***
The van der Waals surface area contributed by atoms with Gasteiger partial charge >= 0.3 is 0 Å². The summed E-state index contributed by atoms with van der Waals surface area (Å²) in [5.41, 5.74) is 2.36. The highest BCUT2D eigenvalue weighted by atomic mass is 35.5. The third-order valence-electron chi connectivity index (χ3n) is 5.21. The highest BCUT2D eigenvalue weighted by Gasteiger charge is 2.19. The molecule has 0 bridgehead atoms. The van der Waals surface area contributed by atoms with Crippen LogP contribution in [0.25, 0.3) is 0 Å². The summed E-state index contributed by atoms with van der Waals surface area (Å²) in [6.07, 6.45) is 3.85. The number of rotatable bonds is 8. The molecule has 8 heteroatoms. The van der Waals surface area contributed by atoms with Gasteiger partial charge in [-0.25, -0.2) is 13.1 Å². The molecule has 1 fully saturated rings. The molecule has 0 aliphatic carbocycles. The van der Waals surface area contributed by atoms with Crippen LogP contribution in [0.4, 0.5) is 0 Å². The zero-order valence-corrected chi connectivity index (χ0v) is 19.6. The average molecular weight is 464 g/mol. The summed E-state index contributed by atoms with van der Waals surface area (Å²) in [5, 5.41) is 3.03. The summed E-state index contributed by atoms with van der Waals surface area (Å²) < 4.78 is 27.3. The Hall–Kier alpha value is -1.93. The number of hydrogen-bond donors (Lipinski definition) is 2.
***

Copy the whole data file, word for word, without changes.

The van der Waals surface area contributed by atoms with Gasteiger partial charge >= 0.3 is 0 Å². The summed E-state index contributed by atoms with van der Waals surface area (Å²) in [5.41, 5.74) is 2.36. The highest BCUT2D eigenvalue weighted by atomic mass is 35.5. The third-order valence-electron chi connectivity index (χ3n) is 5.21. The highest BCUT2D eigenvalue weighted by Gasteiger charge is 2.19. The molecule has 0 bridgehead atoms. The van der Waals surface area contributed by atoms with Crippen LogP contribution in [0.25, 0.3) is 0 Å². The summed E-state index contributed by atoms with van der Waals surface area (Å²) in [6.07, 6.45) is 3.85. The number of rotatable bonds is 8. The molecule has 8 heteroatoms. The van der Waals surface area contributed by atoms with Gasteiger partial charge in [-0.25, -0.2) is 13.1 Å². The molecule has 1 fully saturated rings. The molecule has 0 aliphatic carbocycles. The van der Waals surface area contributed by atoms with Crippen LogP contribution in [0.4, 0.5) is 0 Å². The zero-order valence-corrected chi connectivity index (χ0v) is 19.6. The average molecular weight is 464 g/mol. The summed E-state index contributed by atoms with van der Waals surface area (Å²) in [5, 5.41) is 3.03. The summed E-state index contributed by atoms with van der Waals surface area (Å²) < 4.78 is 27.3. The Hall–Kier alpha value is -1.93. The number of hydrogen-bond donors (Lipinski definition) is 2.